Case Results

312-425-3131

10 South LaSalle Street, Suite 900, Chicago, IL 60603

211 Landmark Drive, Suite C2, Normal, IL 61761

211 North Broadway, Suite 2200, St. Louis, MO 63102

Facebook Linkedin

Building Engineer zeroed by Arbitrator Erbacci

William Brewster tried the case of Jordan v. Hamilton Partners and Hines Interest before Arbitrator Erbacci in Waukegan.  Petitioner, a 44 year old building engineer was hired by Hamilton Partners on December 2, 2003 and was terminated four and a half months later on April 24, 2003. Subsequently he was employed by Respondent Hines Interest, LLP, also as building engineer, from July 14, 2003 until December 2006, when he was terminated again. Both jobs were primarily supervisory in nature and entailed maintaining and repairing commercial office buildings.

Petitioner alleged repetitive trauma injuries to his right wrist, right and left hands, right and left elbows and right shoulder while performing his job duties for both respondents. Petitioner submitted into evidence a self authored eight page, single space, typed detailed job description in which he grossly exaggerated the preventive maintenance and repair work allegedly performed for both respondents, and in fact attempted to take credit for work done by Hamilton Partners' general contractors. Petitioner testified that while working for Hamilton he maintained and repaired eight commercial office buildings, repaired roof leaks, HVAC units and exhaust fans on roofs, hauled supplies, performed frequent snow removal including lifting 50-80 pounds sacks of salt, and replaced motor compressors, full air conditioning units, pumps and pipes, rodded out drain lines, removed and replaced toilets and bathroom fixtures, etc.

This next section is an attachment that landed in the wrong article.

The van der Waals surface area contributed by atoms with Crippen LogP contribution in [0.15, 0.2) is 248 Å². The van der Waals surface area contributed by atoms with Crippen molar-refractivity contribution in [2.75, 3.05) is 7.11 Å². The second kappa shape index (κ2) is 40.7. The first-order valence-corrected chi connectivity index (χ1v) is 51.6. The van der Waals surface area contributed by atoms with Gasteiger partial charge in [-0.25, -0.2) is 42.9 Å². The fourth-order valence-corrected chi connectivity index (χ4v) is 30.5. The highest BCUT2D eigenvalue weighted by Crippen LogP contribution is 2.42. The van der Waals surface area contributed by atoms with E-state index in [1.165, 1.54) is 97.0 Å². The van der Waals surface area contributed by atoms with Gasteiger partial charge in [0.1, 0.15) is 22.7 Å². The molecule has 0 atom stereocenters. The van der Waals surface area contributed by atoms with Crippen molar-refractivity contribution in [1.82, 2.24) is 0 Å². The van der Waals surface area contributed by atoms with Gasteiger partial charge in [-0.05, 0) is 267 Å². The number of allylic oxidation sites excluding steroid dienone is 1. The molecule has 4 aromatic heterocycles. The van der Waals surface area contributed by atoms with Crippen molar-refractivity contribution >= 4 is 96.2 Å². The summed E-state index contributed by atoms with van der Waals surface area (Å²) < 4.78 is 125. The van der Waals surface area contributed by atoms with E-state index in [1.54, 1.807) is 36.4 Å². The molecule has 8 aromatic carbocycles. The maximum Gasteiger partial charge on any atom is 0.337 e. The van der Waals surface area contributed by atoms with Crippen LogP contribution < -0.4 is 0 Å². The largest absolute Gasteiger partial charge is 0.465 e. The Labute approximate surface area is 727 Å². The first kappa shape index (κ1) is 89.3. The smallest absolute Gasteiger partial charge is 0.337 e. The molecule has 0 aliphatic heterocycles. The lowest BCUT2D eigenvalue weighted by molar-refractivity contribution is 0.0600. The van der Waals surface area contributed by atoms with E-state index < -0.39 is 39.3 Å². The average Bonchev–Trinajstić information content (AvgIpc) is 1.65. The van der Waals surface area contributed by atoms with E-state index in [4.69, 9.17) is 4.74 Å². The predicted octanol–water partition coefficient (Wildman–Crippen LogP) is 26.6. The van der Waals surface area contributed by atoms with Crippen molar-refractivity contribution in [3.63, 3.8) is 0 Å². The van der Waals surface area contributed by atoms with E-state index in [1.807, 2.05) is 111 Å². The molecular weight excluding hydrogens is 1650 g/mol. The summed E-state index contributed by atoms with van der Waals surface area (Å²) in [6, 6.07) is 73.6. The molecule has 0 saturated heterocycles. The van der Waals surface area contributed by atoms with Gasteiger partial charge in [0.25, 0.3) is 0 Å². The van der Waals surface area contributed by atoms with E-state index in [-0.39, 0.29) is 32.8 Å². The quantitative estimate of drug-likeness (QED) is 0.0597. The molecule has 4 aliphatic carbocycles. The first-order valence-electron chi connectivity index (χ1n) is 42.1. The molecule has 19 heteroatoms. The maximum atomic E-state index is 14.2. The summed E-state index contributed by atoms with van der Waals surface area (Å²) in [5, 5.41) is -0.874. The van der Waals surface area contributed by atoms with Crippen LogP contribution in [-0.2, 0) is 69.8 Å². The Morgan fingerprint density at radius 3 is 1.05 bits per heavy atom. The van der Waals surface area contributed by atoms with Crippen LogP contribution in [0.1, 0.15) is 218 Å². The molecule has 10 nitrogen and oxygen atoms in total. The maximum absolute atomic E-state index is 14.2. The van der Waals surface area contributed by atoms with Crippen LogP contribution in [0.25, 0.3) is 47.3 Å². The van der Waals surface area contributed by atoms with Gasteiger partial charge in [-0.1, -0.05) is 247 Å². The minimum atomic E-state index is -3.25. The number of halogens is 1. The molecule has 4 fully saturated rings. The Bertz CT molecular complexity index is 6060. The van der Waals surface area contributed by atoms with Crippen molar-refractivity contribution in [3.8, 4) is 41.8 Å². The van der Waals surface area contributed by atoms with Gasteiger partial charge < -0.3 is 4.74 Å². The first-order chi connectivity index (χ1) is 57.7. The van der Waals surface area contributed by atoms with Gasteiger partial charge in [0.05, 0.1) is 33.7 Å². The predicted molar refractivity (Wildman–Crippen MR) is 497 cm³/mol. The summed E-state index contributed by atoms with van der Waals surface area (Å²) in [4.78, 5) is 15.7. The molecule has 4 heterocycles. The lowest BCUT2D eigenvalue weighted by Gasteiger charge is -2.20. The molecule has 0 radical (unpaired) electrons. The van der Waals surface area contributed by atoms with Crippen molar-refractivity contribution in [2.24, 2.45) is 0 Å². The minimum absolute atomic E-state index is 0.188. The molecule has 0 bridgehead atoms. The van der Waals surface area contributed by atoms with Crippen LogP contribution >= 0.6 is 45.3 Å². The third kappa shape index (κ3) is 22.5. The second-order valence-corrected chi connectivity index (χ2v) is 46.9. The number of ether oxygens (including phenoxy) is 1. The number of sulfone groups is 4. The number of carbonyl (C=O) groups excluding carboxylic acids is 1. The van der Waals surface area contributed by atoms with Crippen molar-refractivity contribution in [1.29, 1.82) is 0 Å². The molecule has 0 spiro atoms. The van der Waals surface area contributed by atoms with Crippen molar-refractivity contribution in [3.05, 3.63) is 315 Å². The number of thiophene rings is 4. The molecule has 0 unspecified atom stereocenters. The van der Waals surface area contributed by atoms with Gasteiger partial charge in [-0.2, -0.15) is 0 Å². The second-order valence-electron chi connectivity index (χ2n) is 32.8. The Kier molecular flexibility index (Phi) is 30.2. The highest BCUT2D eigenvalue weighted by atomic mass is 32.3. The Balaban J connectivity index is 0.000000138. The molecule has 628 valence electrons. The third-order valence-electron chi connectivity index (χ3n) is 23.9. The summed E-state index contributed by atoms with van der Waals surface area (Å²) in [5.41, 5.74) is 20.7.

He testified to using pipe wrenches, box end wrenches, open wrenches, ratchets, pliers, wire cutters and strippers, saws, drills and many other hand tools daily on a daily and weekly basis, maintaining that he spent at least six hours a day on average working with tools requiring the use of his hands. Respondent, Hamilton refuted these allegations with the testimony of several witnesses including assistant supervising engineer, Jim Kelly who testified that the petitioner's job duties at Hamilton were primarily supervisory in nature and that only 20% of his daily activities involved the actual use of his hands. Respondent submitted into evidence a job video narrated by Mr. Kelly, showing him performing Mr. Jordan's activities during a typical day at work.

While acknowledging the petitioner was a "working supervisor" he testified that outside contractors were utilized by Respondent to perform larger scale roofing work HVAC build outs, large valve replacement, rodding of long pipes and snow removal. Respondent submitted into evidence dozens of Hamilton Partner's preventive maintenance and repair tickets from December, 2002 through April, 2003, several of which bore Mr. Jordan's name, but only supervising engineer, the actual work being performed by his subordinates.